Impacts of dynamic plankton iron quotas on carbon cycle sensitivity to atmospheric iron deposition

Dr. Nicola A Wiseman, Ph.D. Earth System Science and Jefferson Keith Moore, University of California Irvine, Earth System Science, Irvine, United States
Ocean biogeochemistry plays a key role in the global carbon cycle through uptake of atmospheric carbon dioxide (CO2) and long-term storage via the biological and solubility pumps. Phytoplankton help drive the biological pump by taking up dissolved CO2 and converting it to organic matter via primary productivity. This carbon can then be stored in the deep ocean through sinking organic matter.

Dissolved iron (dFe) plays a particularly important role in regulating biogeochemical cycles. In high nutrient low chlorophyll (HNLC) regions, which includes > 33% of the global ocean surface, iron is the key limiting nutrient. It also can regulate nitrogen fixation by diazotrophs in low-latitude regions, and theoretically controls up to half of global ocean productivity. The link between iron availability and carbon export is strongly dependent on the phytoplankton iron quota, or Fe:C ratio. This ratio can vary by more than an order of magnitude and seems to be correlated with ambient dissolved iron concentration in sparse observations.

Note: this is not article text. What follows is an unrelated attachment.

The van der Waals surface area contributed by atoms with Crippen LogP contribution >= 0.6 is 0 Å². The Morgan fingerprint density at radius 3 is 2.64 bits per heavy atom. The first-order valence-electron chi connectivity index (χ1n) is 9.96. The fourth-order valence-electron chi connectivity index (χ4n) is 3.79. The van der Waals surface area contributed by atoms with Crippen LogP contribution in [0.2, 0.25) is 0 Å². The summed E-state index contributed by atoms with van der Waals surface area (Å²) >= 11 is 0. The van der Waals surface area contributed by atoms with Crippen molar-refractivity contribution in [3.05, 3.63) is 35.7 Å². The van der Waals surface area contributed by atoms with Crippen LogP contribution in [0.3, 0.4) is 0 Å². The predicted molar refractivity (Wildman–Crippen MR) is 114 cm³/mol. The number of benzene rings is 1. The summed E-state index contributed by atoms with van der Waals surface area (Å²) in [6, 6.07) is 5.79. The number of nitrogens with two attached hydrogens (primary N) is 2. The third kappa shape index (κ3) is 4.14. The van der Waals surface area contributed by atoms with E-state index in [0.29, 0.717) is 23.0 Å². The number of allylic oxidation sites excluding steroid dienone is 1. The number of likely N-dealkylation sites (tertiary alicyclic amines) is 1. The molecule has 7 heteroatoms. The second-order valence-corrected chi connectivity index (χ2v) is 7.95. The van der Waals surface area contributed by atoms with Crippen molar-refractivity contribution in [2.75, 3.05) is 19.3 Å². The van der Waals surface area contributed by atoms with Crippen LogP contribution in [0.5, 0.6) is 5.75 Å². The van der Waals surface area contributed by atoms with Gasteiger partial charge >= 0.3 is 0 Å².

The Community Earth System Model Biogeochemical Elemental Cycling (CESM-BEC) model contains three explicit phytoplankton groups: diatoms, nanophytoplankton, and diazotrophs, with dynamic iron quotas (Fe:C) that vary as a function of ambient iron. Here we present new limits for the phytoplankton iron quotas for each group. We evaluated the new simulated Fe:C ratios and the resulting nutrient distributions when spun up to modern values against limited field data in order to improve the representation of this key Fe-C link in the model. We also found that properly accounting for these plankton iron quotas weakens marine carbon cycle sensitivity to variations in atmospheric iron inputs, indicating that fluctuations in atmospheric iron deposition from pyrogenic (fossil fuel) sources with changing emissions scenarios will have minimal impact on the biological pump and air-sea CO2 exchange.